Emily Miller’s summary could also be construed overly broadly. For example, in Colorado (except for a few municipalities) open carry of a handgun is lawful, without need for a permit. One could interpret Miller’s summary to mean that a Coloradoan who may lawfully open carry in Colorado, without a permit, may therefore do the same in D.C. However, I think a narrower reading of Miller’s summary is very likely what the D.C. Attorney proposed and that the D.C. Police were told to follow: a non-resident may carry in D.C. IF AND ONLY IF she has a carry permit issued by another state. For example, the permit that Colorado issues and requires for persons who want to carry a concealed handgun. In Oklahoma, a person may receive a permit to carry a defensive handgun either openly or concealed. Thus, an Oklahoman (but not a Coloradoan) could have the home-state permit necessary to carry openly in D.C.
Nothing in the District Court’s opinion invalidates the D.C. ban on magazines holding more than 10 rounds. Nothing in the opinion addresses the numerous federal and D.C. laws which prohibit carry in a huge number of locations within the District–such as most federal buildings, lots of federal property, as well as schools and colleges. (The D.C. “school” ban even encompasses a school of cosmetology whose students are all adults.) Under a 2009 federal statute, National Parks must follow the arms-carrying policies of their host state. The National Park Service regulation implementing this statute includes the following exemption to a general ban on weapons in National Parks. “(h) Notwithstanding any other provision in this Chapter, a person may possess, carry, and transport concealed, loaded, and operable firearms within a national park area in accordance with the laws of the state in which the national park area, or that portion thereof, is located, except as otherwise prohibited by applicable Federal law.” 36 C.F.R. § 2.4. Thus, it might arguably be lawful to carry a concealed handgun at the Jefferson Memorial, if you have a handgun carry permit from your home state (or if you are a D.C. resident with a registered handgun).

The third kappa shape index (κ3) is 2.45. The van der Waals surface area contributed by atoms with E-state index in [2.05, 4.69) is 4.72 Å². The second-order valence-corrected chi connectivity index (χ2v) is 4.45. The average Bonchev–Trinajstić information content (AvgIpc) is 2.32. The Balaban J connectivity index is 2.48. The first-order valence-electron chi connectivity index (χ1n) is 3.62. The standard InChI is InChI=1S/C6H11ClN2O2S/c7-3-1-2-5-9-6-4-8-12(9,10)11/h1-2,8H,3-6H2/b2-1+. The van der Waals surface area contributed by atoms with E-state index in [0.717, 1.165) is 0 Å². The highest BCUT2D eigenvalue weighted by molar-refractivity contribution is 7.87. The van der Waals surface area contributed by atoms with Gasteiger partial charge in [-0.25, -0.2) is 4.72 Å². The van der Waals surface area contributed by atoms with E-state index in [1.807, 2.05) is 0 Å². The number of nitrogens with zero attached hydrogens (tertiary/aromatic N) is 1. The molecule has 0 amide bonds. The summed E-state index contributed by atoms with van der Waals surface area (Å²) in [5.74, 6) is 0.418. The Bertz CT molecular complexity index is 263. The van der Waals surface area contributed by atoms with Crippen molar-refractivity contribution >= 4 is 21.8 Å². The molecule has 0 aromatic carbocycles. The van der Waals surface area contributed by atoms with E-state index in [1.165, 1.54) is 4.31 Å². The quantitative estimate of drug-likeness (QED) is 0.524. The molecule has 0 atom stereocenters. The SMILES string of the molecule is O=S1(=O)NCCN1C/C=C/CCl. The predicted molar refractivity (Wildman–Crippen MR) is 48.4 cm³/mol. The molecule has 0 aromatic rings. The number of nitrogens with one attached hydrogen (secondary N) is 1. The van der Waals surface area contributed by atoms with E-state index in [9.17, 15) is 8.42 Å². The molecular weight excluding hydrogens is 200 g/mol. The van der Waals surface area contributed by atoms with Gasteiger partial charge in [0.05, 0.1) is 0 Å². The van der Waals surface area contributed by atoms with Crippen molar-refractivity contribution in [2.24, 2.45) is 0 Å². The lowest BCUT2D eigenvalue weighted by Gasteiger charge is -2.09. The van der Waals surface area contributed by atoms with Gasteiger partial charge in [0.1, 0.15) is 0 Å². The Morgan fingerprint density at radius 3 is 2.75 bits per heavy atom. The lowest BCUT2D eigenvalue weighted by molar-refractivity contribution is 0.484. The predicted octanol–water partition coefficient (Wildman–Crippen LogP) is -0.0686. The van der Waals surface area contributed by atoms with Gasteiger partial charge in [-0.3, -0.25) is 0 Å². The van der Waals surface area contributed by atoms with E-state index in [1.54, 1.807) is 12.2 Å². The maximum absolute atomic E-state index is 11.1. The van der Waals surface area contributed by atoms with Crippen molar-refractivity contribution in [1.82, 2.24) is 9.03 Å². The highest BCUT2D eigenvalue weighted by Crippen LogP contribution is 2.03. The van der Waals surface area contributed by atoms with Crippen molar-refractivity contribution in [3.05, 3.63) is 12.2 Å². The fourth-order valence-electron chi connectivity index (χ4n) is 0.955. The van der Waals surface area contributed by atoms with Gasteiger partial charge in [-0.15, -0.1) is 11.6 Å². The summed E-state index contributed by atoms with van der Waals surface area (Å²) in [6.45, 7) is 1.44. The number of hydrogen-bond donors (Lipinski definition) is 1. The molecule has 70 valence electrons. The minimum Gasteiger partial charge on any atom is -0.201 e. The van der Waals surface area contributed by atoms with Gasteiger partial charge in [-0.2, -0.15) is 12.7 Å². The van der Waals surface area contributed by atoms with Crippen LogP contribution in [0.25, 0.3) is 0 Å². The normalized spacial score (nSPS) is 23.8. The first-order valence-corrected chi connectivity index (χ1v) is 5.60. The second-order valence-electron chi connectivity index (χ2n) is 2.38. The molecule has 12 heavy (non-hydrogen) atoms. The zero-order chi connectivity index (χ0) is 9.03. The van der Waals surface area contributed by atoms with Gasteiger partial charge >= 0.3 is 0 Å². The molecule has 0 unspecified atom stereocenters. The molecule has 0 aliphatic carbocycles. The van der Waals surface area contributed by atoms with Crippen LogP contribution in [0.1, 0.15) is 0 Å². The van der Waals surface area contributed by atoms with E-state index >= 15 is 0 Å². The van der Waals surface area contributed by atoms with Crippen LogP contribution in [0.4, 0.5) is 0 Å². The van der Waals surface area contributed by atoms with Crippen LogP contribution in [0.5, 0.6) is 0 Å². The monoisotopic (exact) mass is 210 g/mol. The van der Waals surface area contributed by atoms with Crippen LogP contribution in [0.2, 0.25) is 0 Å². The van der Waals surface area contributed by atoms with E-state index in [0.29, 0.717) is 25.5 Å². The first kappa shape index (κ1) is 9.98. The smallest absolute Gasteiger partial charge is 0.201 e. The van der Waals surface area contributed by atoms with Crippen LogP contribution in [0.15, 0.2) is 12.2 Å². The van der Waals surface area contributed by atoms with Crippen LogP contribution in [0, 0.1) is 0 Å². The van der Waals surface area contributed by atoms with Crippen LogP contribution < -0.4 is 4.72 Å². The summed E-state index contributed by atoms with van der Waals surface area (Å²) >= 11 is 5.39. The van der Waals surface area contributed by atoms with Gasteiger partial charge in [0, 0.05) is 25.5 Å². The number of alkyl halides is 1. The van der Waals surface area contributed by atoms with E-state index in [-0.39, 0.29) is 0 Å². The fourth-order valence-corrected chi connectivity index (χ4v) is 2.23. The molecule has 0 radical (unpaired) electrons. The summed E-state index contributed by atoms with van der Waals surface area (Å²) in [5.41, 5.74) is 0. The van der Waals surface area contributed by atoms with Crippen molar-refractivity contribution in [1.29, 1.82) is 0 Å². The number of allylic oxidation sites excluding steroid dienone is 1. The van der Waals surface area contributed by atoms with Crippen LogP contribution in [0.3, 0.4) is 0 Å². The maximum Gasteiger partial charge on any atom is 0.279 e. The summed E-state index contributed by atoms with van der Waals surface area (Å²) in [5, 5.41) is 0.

Can a person carry a long gun for self-defense in public in D.C.? I think not. The entire Palmer opinion is about the carrying of handguns, and defensive carry of handguns (not guns in general) was the issue that the plaintiffs argued.